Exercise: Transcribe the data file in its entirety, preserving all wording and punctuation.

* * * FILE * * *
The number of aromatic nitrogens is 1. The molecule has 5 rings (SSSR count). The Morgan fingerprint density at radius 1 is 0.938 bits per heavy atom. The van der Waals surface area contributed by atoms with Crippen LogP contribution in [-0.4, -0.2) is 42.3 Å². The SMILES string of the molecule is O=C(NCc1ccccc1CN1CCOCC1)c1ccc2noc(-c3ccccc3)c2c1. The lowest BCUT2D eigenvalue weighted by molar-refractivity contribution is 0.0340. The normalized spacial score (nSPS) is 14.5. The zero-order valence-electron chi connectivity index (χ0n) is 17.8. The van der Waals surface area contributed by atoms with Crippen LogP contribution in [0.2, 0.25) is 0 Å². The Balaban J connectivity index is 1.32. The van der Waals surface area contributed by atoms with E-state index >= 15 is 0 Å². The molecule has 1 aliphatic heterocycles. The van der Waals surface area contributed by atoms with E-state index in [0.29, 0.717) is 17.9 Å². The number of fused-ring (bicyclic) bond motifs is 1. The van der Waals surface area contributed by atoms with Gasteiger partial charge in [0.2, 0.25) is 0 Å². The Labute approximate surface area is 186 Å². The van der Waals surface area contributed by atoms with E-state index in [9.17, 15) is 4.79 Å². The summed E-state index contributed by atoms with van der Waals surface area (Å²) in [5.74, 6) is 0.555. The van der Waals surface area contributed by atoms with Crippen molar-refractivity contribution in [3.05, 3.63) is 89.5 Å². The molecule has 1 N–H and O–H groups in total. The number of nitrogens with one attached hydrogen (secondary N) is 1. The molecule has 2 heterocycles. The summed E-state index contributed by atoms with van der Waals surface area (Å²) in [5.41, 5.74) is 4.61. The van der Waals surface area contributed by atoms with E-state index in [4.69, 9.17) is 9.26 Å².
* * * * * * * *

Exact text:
The number of aromatic nitrogens is 1. The molecule has 5 rings (SSSR count). The Morgan fingerprint density at radius 1 is 0.938 bits per heavy atom. The van der Waals surface area contributed by atoms with Crippen LogP contribution in [-0.4, -0.2) is 42.3 Å². The SMILES string of the molecule is O=C(NCc1ccccc1CN1CCOCC1)c1ccc2noc(-c3ccccc3)c2c1. The lowest BCUT2D eigenvalue weighted by molar-refractivity contribution is 0.0340. The normalized spacial score (nSPS) is 14.5. The zero-order valence-electron chi connectivity index (χ0n) is 17.8. The van der Waals surface area contributed by atoms with Crippen LogP contribution in [0.2, 0.25) is 0 Å². The Balaban J connectivity index is 1.32. The van der Waals surface area contributed by atoms with E-state index >= 15 is 0 Å². The molecule has 1 aliphatic heterocycles. The van der Waals surface area contributed by atoms with E-state index in [0.29, 0.717) is 17.9 Å². The number of fused-ring (bicyclic) bond motifs is 1. The van der Waals surface area contributed by atoms with Gasteiger partial charge in [0.2, 0.25) is 0 Å². The Labute approximate surface area is 186 Å². The van der Waals surface area contributed by atoms with E-state index in [9.17, 15) is 4.79 Å². The summed E-state index contributed by atoms with van der Waals surface area (Å²) in [5.74, 6) is 0.555. The van der Waals surface area contributed by atoms with Crippen molar-refractivity contribution in [3.05, 3.63) is 89.5 Å². The molecule has 1 N–H and O–H groups in total. The number of nitrogens with one attached hydrogen (secondary N) is 1. The molecule has 2 heterocycles. The summed E-state index contributed by atoms with van der Waals surface area (Å²) in [5.41, 5.74) is 4.61. The van der Waals surface area contributed by atoms with E-state index in [4.69, 9.17) is 9.26 Å².